So go, my little Love, and set thy clear little head to work; and make the best arrangements thou canst. I advise thee, as yet, in nothing: write what is the aspect of things; and where doubt is I too will consider. Poor Crummy (Noolie), poor Harry!24 By the way, with regard to the former I bethink me of once saying that your Mother's would not be a good place for her to winter in; that I would not leave her with Alick on any consideration: please simply to regard all this as unsaid; and that I have no will in the matter, and no wish except that the poor brute should be happiest herself, and give the most happiness. Do altogether as seemeth good to thee. Perhaps Alick does not want the beast much: he would very probably winter her rather ill; yet could not altogether destroy her, or make her leaner than she was: therein lie the whole conditions of the matter; do in it as thy judgement bids.

I am for some tincture of cardamum or other bitter; for positively my inner man is ill. Thou art not here to feed me and lead me: I am in great want of my Wifekin; but live in hope. Thanks, Deary, for thy news from Scotsbrig and messages thither: thou must go down, once more, and bring me all the news: nay, I forgot, the starting-place itself is Annan. O that it were all over; and the Screamikin here by me; and a little, a very little Rest vouchsafed us!— The Book as you see I need not torment myself so much with pressing forward; we shall be here to see it thro[']—“or publish it on our own account, my love.” —Darling!— Yet I wish it were out; for now is the time for it.— By the bye, is it worth while to mention that Dilke showed me something in Blackwood by Wilson about—my speech at Dumfries!25 Gracious powers, is the world distract? Also that the Dud-of-Duds, Heraud has a Review of Taylor and of me in this Fraser; and hopes, it may be right for him “to stand on my shoulders”:26 he is a cratur well nigh sui generis [in a class by himself], perhaps well intentioned, but always unfortunate. A Dios! My Dearest: think of me, and ever love me. Thy own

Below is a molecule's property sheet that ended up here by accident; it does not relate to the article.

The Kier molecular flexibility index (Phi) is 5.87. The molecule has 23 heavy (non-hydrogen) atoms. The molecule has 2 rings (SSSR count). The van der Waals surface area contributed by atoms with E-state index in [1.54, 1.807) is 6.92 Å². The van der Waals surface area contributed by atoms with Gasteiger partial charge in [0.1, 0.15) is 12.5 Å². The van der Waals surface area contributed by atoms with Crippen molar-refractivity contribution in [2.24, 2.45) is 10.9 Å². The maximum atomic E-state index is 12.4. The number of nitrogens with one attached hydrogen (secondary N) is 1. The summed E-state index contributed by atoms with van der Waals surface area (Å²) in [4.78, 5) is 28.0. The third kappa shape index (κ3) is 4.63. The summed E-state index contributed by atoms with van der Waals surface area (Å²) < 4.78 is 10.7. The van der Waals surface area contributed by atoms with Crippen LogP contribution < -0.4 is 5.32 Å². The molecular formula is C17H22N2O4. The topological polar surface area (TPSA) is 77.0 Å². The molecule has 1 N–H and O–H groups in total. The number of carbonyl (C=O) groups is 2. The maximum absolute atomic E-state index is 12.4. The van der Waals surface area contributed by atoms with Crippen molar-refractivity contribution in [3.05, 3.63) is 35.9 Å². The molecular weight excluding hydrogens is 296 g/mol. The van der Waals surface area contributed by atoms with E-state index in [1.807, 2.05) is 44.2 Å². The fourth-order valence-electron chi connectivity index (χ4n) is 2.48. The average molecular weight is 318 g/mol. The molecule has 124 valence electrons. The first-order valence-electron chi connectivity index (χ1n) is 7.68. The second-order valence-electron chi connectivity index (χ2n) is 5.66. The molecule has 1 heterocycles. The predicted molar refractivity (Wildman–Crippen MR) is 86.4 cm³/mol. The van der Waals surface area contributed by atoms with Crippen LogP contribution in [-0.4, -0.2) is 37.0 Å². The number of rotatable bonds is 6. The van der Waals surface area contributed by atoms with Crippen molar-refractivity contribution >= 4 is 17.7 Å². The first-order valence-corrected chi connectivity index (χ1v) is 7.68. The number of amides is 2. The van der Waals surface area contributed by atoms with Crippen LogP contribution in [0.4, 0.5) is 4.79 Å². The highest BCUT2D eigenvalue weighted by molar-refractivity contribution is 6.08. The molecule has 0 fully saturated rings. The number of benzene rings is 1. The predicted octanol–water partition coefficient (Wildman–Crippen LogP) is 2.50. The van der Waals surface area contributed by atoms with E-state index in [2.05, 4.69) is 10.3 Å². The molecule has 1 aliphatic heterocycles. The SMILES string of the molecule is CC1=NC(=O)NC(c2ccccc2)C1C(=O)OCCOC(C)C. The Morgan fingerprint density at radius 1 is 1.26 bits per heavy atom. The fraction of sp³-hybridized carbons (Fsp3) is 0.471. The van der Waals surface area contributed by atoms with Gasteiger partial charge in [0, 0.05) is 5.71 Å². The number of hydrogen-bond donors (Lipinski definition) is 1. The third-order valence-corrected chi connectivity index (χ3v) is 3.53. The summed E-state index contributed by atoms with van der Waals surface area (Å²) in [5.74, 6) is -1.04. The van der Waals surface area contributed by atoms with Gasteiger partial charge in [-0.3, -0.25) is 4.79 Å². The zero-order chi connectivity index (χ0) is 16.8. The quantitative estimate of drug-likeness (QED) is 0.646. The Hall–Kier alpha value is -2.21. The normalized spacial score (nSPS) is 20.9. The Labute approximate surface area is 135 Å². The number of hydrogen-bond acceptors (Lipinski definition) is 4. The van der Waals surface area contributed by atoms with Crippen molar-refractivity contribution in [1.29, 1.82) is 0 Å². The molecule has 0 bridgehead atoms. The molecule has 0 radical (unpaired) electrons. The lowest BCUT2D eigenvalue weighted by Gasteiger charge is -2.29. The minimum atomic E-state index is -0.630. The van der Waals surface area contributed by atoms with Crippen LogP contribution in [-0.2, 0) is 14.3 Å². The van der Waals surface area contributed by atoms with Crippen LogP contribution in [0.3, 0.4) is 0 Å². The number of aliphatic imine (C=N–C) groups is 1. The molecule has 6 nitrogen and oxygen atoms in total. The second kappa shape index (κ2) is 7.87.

T. Carlyle.

I will try to get thinner paper next time: this will not carry another scruple. The day is thoroughly wet: the first of the kind we have had yet. Alas! it is now past one (for I have been taken off). Kiss me, and adieu.